Tuesday, June 12, 2012

Beethoven & Shostakovich with the San Diego Youth Symphony & SD Master Chorale

We have got smashing young classical musicians here in San Diego. I rode Downtown to catch the San Diego Youth Symphony and the San Diego Master Chorale in their 'Ovation' concert at Copley Hall with a couple of my buddies on Sunday afternoon. We had quite a blast!

Kanga at Copley Symphony Hall
For a junior group, the SDYS sure are ambitious. I mean, there are complicated music, and then there are things like Beethoven's Choral Fantasy and just about any of Shostakovich's symphonies!

Do these guys look like they'd compose anything that's easy to play???
The first half of the concert starred Reece Akana as the piano soloist. The young local pianist-golfer-ace student from Chula Vista recently won first prize at the 2012 California Association of Professional Music Teachers (CAPMT) Contemporary Musical Festival in San Mateo, and played both the 3rd movement of Beethoven's 3rd piano concerto  and his Choral Fantasy like a pro. The tempo on both were quite slower than I would have preferred, but he managed to not let it drag (which was quite an accomplishment!). I was even more impressed at how sensitively he listened to the orchestra and the chorus during the Choral Fantasy. Hat's off to him and to maestro Jeff Edmons for keeping everyone in good sync. Kudos to the violin and the flute soloists, too, they were quite gorgeous (music-wise)!

I've got to needle maestro Edmons a bit for letting the symphony railroad the Master Chorale a bit, however. They are an excellent amateur chorale, but they haven't got strong soloist voices and got quite drown out on key moments by the adrenaline-driven orchestra. That was a bit jarring considering the text that they were singing!

With the fabulous Choral Fantasy capping the first half of the show, it was hard to imagine following it with another half hour of music, but maestro Edmons and the SDYS pulled it off in style with their convincing performance of Shostakovich's fifth symphony. The piece isn't as turbulent (and complicated) as his later works, but it still is a big play for a band of teenagers!

That was a good program, I think... It made me, as I walked out of the auditorium, think about the difference between Beethoven's time and that of Shostakovich. But perhaps the times weren't all that different at all. After all, Beethoven lived in the time of revolutions and Napoleon's marches across Europe while Shostakovich lived in constant suppression by the Stalinist regime and the ever-present threat of nuclear war. Many people I know today are convinced that we are living in the worst of time, but I doubt it. We have better and faster access to news, so even though there's no town being bombed a few miles away (or no high-fatality disease epidermic on the scale of the European plagues or the Spanish flu, etc), we somehow feel close to the war/epidermic/disturbances happening far away... which give the impression of our time being worse than it really is.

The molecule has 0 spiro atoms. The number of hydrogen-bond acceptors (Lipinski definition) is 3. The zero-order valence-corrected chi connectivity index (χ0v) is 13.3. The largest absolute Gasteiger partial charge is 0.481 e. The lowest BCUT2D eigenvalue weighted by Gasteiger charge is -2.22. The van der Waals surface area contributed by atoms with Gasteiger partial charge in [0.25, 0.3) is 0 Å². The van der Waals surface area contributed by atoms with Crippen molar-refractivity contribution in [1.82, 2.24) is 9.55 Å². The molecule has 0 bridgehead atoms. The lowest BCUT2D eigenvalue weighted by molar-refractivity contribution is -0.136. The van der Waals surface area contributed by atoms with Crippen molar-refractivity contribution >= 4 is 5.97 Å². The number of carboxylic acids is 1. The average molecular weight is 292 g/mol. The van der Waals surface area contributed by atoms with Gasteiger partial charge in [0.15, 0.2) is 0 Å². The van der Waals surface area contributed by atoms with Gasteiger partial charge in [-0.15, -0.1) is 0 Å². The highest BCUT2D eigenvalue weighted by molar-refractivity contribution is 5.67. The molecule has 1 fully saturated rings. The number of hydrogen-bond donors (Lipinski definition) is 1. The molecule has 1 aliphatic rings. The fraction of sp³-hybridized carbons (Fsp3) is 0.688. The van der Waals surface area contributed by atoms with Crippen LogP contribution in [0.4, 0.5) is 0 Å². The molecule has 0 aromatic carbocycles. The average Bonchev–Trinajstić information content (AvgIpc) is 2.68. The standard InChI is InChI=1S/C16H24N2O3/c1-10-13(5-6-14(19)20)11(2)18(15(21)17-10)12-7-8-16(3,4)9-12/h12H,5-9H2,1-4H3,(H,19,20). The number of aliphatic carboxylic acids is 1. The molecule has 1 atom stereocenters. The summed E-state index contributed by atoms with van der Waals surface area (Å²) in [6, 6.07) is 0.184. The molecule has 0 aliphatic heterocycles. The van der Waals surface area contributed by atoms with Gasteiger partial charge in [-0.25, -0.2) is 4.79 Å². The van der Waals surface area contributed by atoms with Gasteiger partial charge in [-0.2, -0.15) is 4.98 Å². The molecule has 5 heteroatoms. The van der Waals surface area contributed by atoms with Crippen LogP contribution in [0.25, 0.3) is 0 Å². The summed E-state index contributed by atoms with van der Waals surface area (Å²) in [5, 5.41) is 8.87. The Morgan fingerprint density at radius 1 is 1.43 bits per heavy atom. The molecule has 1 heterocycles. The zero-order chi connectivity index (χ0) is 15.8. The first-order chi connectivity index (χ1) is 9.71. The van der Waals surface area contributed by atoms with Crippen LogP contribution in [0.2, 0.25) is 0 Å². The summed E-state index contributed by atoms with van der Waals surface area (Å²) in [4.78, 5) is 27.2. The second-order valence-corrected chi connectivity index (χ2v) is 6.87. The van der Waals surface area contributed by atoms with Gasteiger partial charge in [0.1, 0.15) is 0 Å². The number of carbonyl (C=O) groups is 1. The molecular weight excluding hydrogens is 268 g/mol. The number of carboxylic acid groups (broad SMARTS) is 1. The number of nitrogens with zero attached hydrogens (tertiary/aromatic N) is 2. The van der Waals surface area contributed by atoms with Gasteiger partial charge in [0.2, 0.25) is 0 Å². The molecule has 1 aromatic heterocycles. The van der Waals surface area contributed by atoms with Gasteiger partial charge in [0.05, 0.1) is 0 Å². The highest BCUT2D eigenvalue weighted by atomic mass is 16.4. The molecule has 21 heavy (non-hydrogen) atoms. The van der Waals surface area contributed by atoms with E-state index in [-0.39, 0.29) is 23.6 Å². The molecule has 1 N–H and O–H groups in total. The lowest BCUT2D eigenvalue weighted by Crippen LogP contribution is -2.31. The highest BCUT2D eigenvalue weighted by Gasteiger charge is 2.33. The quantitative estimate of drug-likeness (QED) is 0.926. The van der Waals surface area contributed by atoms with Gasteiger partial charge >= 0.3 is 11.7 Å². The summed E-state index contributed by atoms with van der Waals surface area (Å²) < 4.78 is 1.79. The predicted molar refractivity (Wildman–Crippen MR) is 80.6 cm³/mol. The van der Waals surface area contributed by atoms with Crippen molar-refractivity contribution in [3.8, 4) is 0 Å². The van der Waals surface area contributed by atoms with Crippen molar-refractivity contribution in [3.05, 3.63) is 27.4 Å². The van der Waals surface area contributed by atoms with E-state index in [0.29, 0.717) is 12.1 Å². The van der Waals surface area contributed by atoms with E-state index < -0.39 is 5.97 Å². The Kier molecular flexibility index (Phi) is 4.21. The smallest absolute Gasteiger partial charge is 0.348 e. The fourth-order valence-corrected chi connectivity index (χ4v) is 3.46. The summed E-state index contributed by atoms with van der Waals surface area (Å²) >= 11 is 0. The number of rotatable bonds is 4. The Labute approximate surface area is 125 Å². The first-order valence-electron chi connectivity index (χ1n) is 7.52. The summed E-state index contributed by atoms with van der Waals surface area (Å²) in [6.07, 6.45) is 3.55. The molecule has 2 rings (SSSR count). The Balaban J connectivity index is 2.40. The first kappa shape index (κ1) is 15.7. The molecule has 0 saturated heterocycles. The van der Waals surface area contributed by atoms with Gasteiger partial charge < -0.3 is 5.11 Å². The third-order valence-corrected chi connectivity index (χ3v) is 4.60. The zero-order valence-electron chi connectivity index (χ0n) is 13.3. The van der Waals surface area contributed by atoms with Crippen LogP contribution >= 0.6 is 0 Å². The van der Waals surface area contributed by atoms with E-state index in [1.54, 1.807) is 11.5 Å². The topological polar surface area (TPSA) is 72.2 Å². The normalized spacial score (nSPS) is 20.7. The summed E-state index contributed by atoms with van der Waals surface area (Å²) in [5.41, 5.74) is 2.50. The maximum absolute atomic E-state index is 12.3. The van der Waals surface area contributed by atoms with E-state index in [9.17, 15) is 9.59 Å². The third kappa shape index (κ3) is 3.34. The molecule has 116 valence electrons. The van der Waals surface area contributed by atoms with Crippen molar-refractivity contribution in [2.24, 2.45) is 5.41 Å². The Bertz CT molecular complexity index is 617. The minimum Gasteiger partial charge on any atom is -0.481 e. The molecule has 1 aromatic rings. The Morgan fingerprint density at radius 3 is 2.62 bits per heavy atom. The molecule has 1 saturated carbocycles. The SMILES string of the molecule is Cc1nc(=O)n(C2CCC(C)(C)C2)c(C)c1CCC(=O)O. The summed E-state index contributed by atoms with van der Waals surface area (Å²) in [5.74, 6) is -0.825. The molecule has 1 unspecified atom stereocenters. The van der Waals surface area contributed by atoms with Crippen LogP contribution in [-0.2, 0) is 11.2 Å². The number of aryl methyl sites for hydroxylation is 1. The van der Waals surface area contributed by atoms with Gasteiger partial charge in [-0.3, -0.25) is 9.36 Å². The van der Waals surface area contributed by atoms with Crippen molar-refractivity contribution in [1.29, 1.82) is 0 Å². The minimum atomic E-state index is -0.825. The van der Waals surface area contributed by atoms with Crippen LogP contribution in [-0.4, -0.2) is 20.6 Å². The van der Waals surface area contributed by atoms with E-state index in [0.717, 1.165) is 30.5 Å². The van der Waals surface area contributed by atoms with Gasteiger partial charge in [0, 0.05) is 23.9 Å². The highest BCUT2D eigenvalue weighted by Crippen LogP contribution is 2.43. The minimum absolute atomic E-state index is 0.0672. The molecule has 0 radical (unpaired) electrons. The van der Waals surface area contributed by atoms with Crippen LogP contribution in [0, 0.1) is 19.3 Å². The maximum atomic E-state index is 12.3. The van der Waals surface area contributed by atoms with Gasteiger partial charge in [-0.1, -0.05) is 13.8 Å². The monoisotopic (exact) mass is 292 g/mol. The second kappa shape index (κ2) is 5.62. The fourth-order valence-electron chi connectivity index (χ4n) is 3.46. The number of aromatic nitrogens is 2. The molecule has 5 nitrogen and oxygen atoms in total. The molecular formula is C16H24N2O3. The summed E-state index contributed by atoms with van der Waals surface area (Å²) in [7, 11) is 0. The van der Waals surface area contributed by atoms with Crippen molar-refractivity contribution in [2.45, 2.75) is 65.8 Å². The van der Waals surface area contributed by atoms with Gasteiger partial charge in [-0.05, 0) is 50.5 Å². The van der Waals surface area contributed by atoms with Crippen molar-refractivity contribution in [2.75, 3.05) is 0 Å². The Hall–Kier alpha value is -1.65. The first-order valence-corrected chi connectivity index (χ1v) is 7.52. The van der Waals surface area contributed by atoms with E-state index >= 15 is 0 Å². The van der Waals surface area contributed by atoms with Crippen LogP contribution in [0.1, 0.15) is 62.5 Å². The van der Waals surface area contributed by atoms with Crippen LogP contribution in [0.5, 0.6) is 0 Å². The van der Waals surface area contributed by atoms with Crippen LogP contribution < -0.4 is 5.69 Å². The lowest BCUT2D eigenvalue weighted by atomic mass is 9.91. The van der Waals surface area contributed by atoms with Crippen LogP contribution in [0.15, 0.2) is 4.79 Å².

Anyhow, it's interesting that my buddies (who aren't used to classical music) were more enamored of Shostakovich's dissonance-fest music than they were of Beethoven! 

San Diego Youth Symphony's Chamber Strings Group in Copley Hall lobby.
PS: It pays to get to the symphony hall a bit early when you go to performances. You never know what goodies might be available to early birds. I got there 1/2 hour early and got to listen to the SDYS' Chamber Strings Group serenading us symphony-goers with some really nice playing of Mozart pieces. That was some cool appetizers!


Charlotte said...

As a historian I second the opinion that we are definitely not living in the worst of times - like you said, we hear about the bad stuff more because communications are better, but on the whole I think the global level of safety and well being is higher now than in the early 19th or mid 20th centuries.

Beethoven and Schostakovich go well together for some reason - I have a recording by the Jupiter Trio of one of Beethoven's string trios and one of Schostakovich's, and the comparison/contrast between them just really works well.

Smorg said...

Hi Charlotte: Indeed, matie. :) I'd rather live today than in any other time before. Would have loved to chat with Mozart or Handel or Bellini and a few other cool people of eras past, of course, but not enough to make me want to endure in their living condition (just thinking of having to wear the 18th or 19th century costume turns me green! And if I get sick, I don't want doctors who think blood-letting or arsenic cures everything treating me!).

It's really cool how the two styles of music really go. I wonder if Beethoven and Shostakovich would get along, if they could somehow meet. But no matter, their music rock! :D

Thanks a bunch for stopping by. Hope your weekend has started well!